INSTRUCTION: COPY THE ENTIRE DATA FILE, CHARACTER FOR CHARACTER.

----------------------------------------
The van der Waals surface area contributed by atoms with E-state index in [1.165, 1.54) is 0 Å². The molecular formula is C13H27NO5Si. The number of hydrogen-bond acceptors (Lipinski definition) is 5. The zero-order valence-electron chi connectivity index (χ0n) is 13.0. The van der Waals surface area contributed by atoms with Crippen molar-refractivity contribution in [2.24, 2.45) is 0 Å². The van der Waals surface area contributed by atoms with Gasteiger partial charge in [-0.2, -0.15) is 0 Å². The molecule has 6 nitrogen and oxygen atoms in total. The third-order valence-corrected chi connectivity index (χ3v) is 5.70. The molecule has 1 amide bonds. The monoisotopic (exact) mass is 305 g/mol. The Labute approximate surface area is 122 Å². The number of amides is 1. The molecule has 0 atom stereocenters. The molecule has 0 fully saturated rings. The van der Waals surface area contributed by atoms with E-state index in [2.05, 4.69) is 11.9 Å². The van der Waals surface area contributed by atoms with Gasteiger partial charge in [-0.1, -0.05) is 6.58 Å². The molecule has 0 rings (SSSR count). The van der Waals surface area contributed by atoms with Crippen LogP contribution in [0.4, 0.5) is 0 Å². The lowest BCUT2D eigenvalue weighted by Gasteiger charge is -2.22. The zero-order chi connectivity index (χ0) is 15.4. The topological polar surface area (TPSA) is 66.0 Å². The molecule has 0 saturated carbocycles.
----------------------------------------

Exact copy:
The van der Waals surface area contributed by atoms with E-state index in [1.165, 1.54) is 0 Å². The molecular formula is C13H27NO5Si. The number of hydrogen-bond acceptors (Lipinski definition) is 5. The zero-order valence-electron chi connectivity index (χ0n) is 13.0. The van der Waals surface area contributed by atoms with Crippen molar-refractivity contribution in [2.24, 2.45) is 0 Å². The van der Waals surface area contributed by atoms with Gasteiger partial charge in [-0.2, -0.15) is 0 Å². The molecule has 6 nitrogen and oxygen atoms in total. The third-order valence-corrected chi connectivity index (χ3v) is 5.70. The molecule has 1 amide bonds. The monoisotopic (exact) mass is 305 g/mol. The Labute approximate surface area is 122 Å². The number of amides is 1. The molecule has 0 atom stereocenters. The molecule has 0 fully saturated rings. The van der Waals surface area contributed by atoms with E-state index in [2.05, 4.69) is 11.9 Å². The van der Waals surface area contributed by atoms with Gasteiger partial charge in [-0.1, -0.05) is 6.58 Å². The molecule has 0 rings (SSSR count). The van der Waals surface area contributed by atoms with Crippen LogP contribution in [0.4, 0.5) is 0 Å². The lowest BCUT2D eigenvalue weighted by Gasteiger charge is -2.22. The zero-order chi connectivity index (χ0) is 15.4. The topological polar surface area (TPSA) is 66.0 Å². The molecule has 0 saturated carbocycles.